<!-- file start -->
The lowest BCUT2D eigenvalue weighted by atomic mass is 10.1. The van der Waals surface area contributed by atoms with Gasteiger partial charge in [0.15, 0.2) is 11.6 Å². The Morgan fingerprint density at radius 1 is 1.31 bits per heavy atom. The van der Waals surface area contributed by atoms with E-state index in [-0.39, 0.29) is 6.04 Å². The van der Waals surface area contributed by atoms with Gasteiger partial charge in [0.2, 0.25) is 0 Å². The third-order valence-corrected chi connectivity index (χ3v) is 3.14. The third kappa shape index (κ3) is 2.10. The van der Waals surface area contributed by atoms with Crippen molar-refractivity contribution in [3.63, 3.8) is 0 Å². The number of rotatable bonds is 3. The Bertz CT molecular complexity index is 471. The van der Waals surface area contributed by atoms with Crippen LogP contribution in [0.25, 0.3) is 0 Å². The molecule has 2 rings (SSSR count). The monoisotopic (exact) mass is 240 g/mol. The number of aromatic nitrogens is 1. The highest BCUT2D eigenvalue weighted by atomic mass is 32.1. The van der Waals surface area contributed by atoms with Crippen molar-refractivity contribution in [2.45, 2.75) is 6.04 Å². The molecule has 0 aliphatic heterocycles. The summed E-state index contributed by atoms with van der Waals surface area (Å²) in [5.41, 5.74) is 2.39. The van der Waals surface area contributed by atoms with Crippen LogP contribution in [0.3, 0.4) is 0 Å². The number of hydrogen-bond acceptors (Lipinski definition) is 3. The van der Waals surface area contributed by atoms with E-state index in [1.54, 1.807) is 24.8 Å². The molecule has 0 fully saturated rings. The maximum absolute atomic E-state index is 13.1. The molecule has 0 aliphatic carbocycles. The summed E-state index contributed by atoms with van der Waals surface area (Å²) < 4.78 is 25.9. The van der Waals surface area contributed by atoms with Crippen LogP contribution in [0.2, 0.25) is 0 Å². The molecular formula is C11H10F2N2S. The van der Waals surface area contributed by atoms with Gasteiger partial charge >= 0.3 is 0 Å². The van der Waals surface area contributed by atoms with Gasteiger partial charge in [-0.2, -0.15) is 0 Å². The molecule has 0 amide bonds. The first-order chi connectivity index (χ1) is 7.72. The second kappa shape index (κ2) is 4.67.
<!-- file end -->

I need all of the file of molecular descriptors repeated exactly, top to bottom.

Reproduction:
The lowest BCUT2D eigenvalue weighted by atomic mass is 10.1. The van der Waals surface area contributed by atoms with Gasteiger partial charge in [0.15, 0.2) is 11.6 Å². The Morgan fingerprint density at radius 1 is 1.31 bits per heavy atom. The van der Waals surface area contributed by atoms with E-state index in [-0.39, 0.29) is 6.04 Å². The van der Waals surface area contributed by atoms with Gasteiger partial charge in [0.2, 0.25) is 0 Å². The third-order valence-corrected chi connectivity index (χ3v) is 3.14. The third kappa shape index (κ3) is 2.10. The van der Waals surface area contributed by atoms with Crippen molar-refractivity contribution in [3.63, 3.8) is 0 Å². The number of rotatable bonds is 3. The Bertz CT molecular complexity index is 471. The van der Waals surface area contributed by atoms with Crippen LogP contribution in [0.25, 0.3) is 0 Å². The molecule has 2 rings (SSSR count). The monoisotopic (exact) mass is 240 g/mol. The number of aromatic nitrogens is 1. The highest BCUT2D eigenvalue weighted by atomic mass is 32.1. The van der Waals surface area contributed by atoms with Crippen molar-refractivity contribution in [2.45, 2.75) is 6.04 Å². The molecule has 0 aliphatic heterocycles. The summed E-state index contributed by atoms with van der Waals surface area (Å²) in [5.41, 5.74) is 2.39. The van der Waals surface area contributed by atoms with Crippen LogP contribution in [0.3, 0.4) is 0 Å². The number of hydrogen-bond acceptors (Lipinski definition) is 3. The van der Waals surface area contributed by atoms with E-state index in [1.54, 1.807) is 24.8 Å². The molecule has 0 fully saturated rings. The maximum absolute atomic E-state index is 13.1. The molecule has 0 aliphatic carbocycles. The summed E-state index contributed by atoms with van der Waals surface area (Å²) < 4.78 is 25.9. The van der Waals surface area contributed by atoms with Crippen LogP contribution in [0.2, 0.25) is 0 Å². The molecular formula is C11H10F2N2S. The van der Waals surface area contributed by atoms with Gasteiger partial charge >= 0.3 is 0 Å². The van der Waals surface area contributed by atoms with Gasteiger partial charge in [-0.2, -0.15) is 0 Å². The molecule has 0 amide bonds. The first-order chi connectivity index (χ1) is 7.72. The second kappa shape index (κ2) is 4.67.